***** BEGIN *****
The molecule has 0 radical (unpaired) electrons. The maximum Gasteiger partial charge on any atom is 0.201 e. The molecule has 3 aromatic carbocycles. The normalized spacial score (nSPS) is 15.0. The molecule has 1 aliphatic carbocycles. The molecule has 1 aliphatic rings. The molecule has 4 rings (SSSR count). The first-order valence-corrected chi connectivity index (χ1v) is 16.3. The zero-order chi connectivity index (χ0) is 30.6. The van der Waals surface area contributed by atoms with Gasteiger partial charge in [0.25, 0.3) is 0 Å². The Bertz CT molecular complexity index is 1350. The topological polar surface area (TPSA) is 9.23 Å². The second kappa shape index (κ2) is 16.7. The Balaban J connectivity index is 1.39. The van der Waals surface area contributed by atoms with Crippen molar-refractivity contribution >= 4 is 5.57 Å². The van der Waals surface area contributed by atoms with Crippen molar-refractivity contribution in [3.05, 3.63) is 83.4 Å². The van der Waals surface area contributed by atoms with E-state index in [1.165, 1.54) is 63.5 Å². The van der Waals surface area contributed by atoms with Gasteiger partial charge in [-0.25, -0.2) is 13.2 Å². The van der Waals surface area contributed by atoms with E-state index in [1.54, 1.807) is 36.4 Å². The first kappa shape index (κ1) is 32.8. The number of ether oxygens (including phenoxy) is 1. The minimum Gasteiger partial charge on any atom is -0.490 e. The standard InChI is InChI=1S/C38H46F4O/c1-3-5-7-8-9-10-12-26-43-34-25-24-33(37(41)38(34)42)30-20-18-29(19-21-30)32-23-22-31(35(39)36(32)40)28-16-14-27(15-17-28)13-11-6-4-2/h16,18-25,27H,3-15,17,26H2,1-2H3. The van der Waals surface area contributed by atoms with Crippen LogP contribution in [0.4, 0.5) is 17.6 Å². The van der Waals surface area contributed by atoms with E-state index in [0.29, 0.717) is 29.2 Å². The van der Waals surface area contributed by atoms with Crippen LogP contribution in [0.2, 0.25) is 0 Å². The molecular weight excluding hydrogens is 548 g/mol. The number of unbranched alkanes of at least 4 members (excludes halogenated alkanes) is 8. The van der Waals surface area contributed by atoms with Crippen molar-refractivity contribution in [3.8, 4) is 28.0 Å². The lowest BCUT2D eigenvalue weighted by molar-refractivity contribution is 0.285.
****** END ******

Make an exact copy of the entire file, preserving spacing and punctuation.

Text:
The molecule has 0 radical (unpaired) electrons. The maximum Gasteiger partial charge on any atom is 0.201 e. The molecule has 3 aromatic carbocycles. The normalized spacial score (nSPS) is 15.0. The molecule has 1 aliphatic carbocycles. The molecule has 1 aliphatic rings. The molecule has 4 rings (SSSR count). The first-order valence-corrected chi connectivity index (χ1v) is 16.3. The zero-order chi connectivity index (χ0) is 30.6. The van der Waals surface area contributed by atoms with Gasteiger partial charge in [0.25, 0.3) is 0 Å². The Bertz CT molecular complexity index is 1350. The topological polar surface area (TPSA) is 9.23 Å². The second kappa shape index (κ2) is 16.7. The Balaban J connectivity index is 1.39. The van der Waals surface area contributed by atoms with Crippen molar-refractivity contribution >= 4 is 5.57 Å². The van der Waals surface area contributed by atoms with Crippen molar-refractivity contribution in [3.05, 3.63) is 83.4 Å². The van der Waals surface area contributed by atoms with E-state index in [1.165, 1.54) is 63.5 Å². The van der Waals surface area contributed by atoms with Gasteiger partial charge in [-0.25, -0.2) is 13.2 Å². The van der Waals surface area contributed by atoms with E-state index in [1.54, 1.807) is 36.4 Å². The first kappa shape index (κ1) is 32.8. The number of ether oxygens (including phenoxy) is 1. The minimum Gasteiger partial charge on any atom is -0.490 e. The standard InChI is InChI=1S/C38H46F4O/c1-3-5-7-8-9-10-12-26-43-34-25-24-33(37(41)38(34)42)30-20-18-29(19-21-30)32-23-22-31(35(39)36(32)40)28-16-14-27(15-17-28)13-11-6-4-2/h16,18-25,27H,3-15,17,26H2,1-2H3. The van der Waals surface area contributed by atoms with Crippen LogP contribution in [0.4, 0.5) is 17.6 Å². The van der Waals surface area contributed by atoms with E-state index in [0.29, 0.717) is 29.2 Å². The van der Waals surface area contributed by atoms with Crippen LogP contribution in [0.2, 0.25) is 0 Å². The molecular weight excluding hydrogens is 548 g/mol. The number of unbranched alkanes of at least 4 members (excludes halogenated alkanes) is 8. The van der Waals surface area contributed by atoms with Crippen molar-refractivity contribution in [3.8, 4) is 28.0 Å². The lowest BCUT2D eigenvalue weighted by molar-refractivity contribution is 0.285.